# Seismic attributes#

We’ll make some seismic attributes in bruges. I am going to use a very narrow 3D volume from the F3 seismic dataset (CC BY-SA 3.0) so that the dataset is not too big.

We’ll look at:

• Complex trace attributes like reflection strength.

• Semblance attributes.

• Windowed attributes (not actually using bruges, but SciPy directly).

In general bruges is not yet directly compatible with xarray’s objects. You can always pass the internal NumPy data from an xarray.DataAarray called x like:

x.data

So it shouldn’t cause too many problems.

import numpy as np

seismic.shape
(10, 250, 463)
import matplotlib.pyplot as plt

plt.imshow(seismic[5].T)
<matplotlib.image.AxesImage at 0x7fd9fc865ea0>

## Complex trace attributes#

### Envelope (aka reflection strength, instantaneous amplitude)#

import bruges as bg

env = bg.attribute.envelope(seismic)

plt.figure(figsize=(6, 10))
plt.imshow(env[5].T, interpolation='bicubic')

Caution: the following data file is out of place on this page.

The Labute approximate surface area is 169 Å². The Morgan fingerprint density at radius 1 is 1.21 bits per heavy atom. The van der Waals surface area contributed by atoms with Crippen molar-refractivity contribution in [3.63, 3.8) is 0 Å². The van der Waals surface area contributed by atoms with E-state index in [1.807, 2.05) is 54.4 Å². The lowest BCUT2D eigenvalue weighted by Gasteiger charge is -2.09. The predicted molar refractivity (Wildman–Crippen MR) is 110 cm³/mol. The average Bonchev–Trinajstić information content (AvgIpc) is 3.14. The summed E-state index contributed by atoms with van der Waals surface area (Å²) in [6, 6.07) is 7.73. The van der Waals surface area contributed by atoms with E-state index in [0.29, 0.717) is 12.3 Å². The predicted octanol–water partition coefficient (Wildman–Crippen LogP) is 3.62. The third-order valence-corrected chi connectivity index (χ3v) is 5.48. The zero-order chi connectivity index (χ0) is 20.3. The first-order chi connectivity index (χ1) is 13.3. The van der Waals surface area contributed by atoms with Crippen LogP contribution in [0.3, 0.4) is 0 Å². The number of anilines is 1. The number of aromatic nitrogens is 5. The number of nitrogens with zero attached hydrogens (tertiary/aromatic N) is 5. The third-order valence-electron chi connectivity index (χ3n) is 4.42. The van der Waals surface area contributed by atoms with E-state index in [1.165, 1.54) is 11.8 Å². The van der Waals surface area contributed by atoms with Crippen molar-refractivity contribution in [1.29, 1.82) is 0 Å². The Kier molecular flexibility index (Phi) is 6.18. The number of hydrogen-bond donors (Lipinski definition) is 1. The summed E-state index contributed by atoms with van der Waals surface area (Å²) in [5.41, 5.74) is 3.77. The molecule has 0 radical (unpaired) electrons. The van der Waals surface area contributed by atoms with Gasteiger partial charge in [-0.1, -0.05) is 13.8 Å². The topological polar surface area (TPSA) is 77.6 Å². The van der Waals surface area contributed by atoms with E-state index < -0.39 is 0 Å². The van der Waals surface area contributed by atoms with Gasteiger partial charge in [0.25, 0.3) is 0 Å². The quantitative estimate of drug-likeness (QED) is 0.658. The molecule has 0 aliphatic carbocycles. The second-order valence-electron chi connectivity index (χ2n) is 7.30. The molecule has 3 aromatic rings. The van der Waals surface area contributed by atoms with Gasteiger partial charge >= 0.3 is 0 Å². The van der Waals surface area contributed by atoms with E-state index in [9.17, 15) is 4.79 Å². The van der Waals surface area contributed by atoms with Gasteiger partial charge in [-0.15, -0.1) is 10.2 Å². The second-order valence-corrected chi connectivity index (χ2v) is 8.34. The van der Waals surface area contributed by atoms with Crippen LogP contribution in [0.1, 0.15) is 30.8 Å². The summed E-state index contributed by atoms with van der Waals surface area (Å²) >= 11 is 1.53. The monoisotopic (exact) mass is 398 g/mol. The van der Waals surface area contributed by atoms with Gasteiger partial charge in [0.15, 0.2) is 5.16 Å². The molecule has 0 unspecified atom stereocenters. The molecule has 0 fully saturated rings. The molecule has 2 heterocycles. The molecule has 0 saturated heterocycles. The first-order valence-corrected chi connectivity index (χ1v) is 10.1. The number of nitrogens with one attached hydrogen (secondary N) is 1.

<matplotlib.image.AxesImage at 0x7fd9e7aee410>

### Instantaneous phase#

We’ll display this with a circular colourmap, and turn off interpolation to preven visualization artifacts.

phase = bg.attribute.instantaneous_phase(seismic)

plt.figure(figsize=(6, 10))
plt.imshow(phase[5].T, cmap='twilight_shifted', interpolation='none')
<matplotlib.image.AxesImage at 0x7fd9e7b6dab0>

### Instantaneous frequency#

freq = bg.attribute.instantaneous_frequency(seismic, dt=0.004)

plt.figure(figsize=(6, 10))
plt.imshow(freq[5].T, interpolation='bicubic', vmin=-10)
plt.colorbar(shrink=0.75)
<matplotlib.colorbar.Colorbar at 0x7fd9e79a8a90>

### Similarity (family including coherency, semblance, gradient structure tensor, etc.)#

⚠️ This one takes quite a bit longer than the simpler attributes above (about a minute on my machine), so you might want to experiment on a subcube before computing the entire volume.

semb = bg.attribute.similarity(seismic, duration=0.036, dt=0.004, kind='gst')
/opt/hostedtoolcache/Python/3.10.4/x64/lib/python3.10/site-packages/bruges/attribute/discontinuity.py:77: RuntimeWarning: invalid value encountered in float_scalars
return (eigs[0]-eigs[1]) / (eigs[0]+eigs[1])
---------------------------------------------------------------------------
KeyboardInterrupt                         Traceback (most recent call last)
Input In [6], in <cell line: 1>()
----> 1 semb = bg.attribute.similarity(seismic, duration=0.036, dt=0.004, kind='gst')

File /opt/hostedtoolcache/Python/3.10.4/x64/lib/python3.10/site-packages/bruges/attribute/discontinuity.py:124, in discontinuity(traces, duration, dt, step_out, kind, sigma)